Now that we’re a couple of weeks into the school year, you’ll be starting to get a good measure of your new students: who needs more support and encouragement, and who you need to keep an eye on. It’s the perfect time to make some tweaks to the seating plan. But who should you group together? Should you sit them boy, girl, boy, girl? Or should you sit them according to ability? Here are the some of the options to consider.
Pupil premium first
We know that right across the UK, currently and historically, pupil premium students do not make as much progress as their peers. Therefore, one potential intervention is to prioritise these students on your seating plan. Could you move these students to the front row, so you can ensure you go to support them first? Alternatively, you could place them at the end of a row, so you can get to them easily.
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At the start of each academic year, you're likely to have been given a large amount of information on the students in your class with special educational needs and disability (SEND), ranging from students with mild dyslexia, through to ADHD and global development delay. But, however much information you’re given, there’s nothing more beneficial than getting to know these students in person.
Now you have begun this process, you can consider what extra support these students need. Do you need to place some in quiet areas of the room or possibly next to the door, so they can leave easily if need be? Some students may need an empty seat next to them for teaching assistant support, while others will need to be on the front row so that they can see the board and hear you clearly. Whatever it may be, use the information you’ve gained in the first few weeks to design a seating plan meeting all of their needs.
You’ve probably worked out by now which students are the quiet ones and which ones haven’t quite mastered “hands up”. For this strategy, consider placing loud or disruptive students in the four corners of your room. Place any additional students of concern at greatest distance from these four, and then add in the rest of your students. This is a great way to ensure that disruption is limited, and that students are well away from those they can be boisterous with. It would also be worth considering which students might benefit from sitting on the front row where they can get additional non-verbal cues from you.
When seating by attainment, you have a couple of different options. One is to place a higher-attaining student next to a lower attaining student, and another is to place similarly attaining students next to each other. I'm a big fan of the latter, which allows me to target my questions at different areas of the room, as well as develop a system to roam the room where I’m not running from one side of the room to the other every few seconds. For some students, it's great not to be sat next to someone who has just completed the worksheet when they’re still stuck on the first question.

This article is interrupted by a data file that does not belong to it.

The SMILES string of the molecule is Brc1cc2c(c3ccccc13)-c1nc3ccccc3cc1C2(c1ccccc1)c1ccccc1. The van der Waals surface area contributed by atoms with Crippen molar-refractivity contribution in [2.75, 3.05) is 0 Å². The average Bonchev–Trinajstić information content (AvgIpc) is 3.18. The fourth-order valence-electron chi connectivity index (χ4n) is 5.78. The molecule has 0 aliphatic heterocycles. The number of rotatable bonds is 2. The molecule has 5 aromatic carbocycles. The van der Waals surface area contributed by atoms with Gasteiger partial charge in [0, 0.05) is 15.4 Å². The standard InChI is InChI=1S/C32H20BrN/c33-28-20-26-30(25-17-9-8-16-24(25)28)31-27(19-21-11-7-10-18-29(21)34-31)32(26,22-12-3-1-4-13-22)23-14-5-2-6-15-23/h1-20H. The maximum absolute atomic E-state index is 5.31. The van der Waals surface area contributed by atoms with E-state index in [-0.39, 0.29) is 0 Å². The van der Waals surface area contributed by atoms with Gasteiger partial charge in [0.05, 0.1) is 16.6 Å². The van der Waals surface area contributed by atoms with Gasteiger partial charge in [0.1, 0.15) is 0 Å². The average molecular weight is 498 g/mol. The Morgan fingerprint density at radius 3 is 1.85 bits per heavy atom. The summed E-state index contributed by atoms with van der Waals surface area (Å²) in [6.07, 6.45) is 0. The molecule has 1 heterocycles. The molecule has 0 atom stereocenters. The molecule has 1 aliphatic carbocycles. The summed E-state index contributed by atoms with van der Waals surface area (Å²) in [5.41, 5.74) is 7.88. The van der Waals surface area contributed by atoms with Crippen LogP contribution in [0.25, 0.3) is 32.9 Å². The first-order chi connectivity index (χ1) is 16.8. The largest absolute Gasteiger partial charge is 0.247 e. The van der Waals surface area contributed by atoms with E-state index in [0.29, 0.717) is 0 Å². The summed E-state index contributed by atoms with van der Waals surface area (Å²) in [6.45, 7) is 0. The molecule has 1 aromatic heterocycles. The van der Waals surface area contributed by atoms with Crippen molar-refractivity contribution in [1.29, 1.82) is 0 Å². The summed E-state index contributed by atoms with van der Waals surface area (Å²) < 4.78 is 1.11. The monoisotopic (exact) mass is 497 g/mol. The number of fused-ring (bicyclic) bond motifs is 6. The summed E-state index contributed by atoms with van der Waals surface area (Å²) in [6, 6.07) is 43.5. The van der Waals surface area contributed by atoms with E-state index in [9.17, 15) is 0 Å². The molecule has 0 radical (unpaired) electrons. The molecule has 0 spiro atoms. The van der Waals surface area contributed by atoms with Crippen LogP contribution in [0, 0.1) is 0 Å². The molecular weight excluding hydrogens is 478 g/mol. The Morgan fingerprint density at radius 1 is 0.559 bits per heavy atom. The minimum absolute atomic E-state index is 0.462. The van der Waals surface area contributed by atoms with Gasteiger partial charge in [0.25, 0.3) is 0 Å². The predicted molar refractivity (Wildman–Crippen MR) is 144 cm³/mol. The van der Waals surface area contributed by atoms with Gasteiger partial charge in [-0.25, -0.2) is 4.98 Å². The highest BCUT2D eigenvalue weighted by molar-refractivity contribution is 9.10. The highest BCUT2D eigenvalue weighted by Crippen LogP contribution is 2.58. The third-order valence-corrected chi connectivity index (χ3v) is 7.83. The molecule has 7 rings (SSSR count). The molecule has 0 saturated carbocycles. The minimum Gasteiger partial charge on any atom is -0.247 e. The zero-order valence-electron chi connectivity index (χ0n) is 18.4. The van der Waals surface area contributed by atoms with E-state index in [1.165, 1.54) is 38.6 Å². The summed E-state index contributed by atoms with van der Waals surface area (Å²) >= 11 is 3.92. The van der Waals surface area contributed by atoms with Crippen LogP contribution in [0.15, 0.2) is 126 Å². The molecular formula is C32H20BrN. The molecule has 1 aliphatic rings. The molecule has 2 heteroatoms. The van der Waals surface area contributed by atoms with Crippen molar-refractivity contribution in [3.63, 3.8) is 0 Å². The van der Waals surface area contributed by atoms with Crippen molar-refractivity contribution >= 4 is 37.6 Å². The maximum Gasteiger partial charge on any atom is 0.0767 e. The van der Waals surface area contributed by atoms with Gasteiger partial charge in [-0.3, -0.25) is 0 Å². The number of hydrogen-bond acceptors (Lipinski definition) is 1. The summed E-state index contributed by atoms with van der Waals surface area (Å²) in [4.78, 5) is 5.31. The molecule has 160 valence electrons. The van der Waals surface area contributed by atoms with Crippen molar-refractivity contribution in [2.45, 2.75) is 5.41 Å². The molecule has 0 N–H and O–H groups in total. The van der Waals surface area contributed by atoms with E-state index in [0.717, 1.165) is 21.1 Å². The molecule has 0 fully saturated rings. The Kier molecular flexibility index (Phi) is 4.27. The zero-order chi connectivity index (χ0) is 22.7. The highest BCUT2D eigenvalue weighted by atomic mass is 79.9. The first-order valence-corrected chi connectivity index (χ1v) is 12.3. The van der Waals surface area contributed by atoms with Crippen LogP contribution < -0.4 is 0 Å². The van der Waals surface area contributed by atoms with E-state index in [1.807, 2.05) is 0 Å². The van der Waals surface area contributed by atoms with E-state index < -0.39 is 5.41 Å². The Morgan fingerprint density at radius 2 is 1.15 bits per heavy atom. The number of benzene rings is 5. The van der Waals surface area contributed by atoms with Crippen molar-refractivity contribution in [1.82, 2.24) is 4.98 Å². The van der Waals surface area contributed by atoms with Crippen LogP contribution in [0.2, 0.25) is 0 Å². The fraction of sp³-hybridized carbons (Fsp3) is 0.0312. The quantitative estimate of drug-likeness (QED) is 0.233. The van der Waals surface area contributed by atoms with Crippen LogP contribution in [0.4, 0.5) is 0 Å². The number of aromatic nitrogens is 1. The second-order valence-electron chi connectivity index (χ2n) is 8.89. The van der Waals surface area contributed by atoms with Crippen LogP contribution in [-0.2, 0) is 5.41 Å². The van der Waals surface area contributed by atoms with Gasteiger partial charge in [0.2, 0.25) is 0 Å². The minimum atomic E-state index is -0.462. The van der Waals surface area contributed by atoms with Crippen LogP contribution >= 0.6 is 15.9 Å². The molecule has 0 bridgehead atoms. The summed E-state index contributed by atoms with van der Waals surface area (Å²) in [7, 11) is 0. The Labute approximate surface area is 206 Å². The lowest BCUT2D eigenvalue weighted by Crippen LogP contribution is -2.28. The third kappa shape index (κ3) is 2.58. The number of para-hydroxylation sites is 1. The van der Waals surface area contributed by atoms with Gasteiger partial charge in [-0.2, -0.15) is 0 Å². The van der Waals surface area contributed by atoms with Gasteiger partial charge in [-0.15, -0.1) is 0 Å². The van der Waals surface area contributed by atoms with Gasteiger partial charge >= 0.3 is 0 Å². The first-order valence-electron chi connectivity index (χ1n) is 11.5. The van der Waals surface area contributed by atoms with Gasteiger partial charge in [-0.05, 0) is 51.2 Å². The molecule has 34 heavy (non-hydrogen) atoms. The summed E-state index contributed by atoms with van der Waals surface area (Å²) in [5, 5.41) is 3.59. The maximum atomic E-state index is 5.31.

But that’s not to say you shouldn’t use the former strategy. The theory behind this is that higher-attaining students are able to support those students who are struggling. Not only does this allow the struggling students to get greater support more frequently, and improve their understanding, but it provides the “high flier”' with a chance to be concise and clear with their own thinking and reflect upon what they have been doing successfully.
Giving students a chance
One strategy that I’ve tried and failed with numerous times is what I like to call “giving students a chance”. Simply allow students to sit where they wish, with whoever they wish to sit with. Students can do this, so long as they all follow your expectations. In my experience with this strategy, however, behaviour is never quite as good as it is when I set a seating plan, and so I always end up changing it.
A boy/girl, seating plan is very traditional. However, I find it hugely troubling for two main reasons. One, we are presuming the gender of students, which we really don’t want to be doing. Two, the seating plan is a hugely powerful tool in setting a classroom culture, supporting behaviour and allowing for targeted interventions, among many other benefits. Ultimately, the boy/girl plan doesn’t allow us to take full advantage of the wonderful power a seating plan can give us.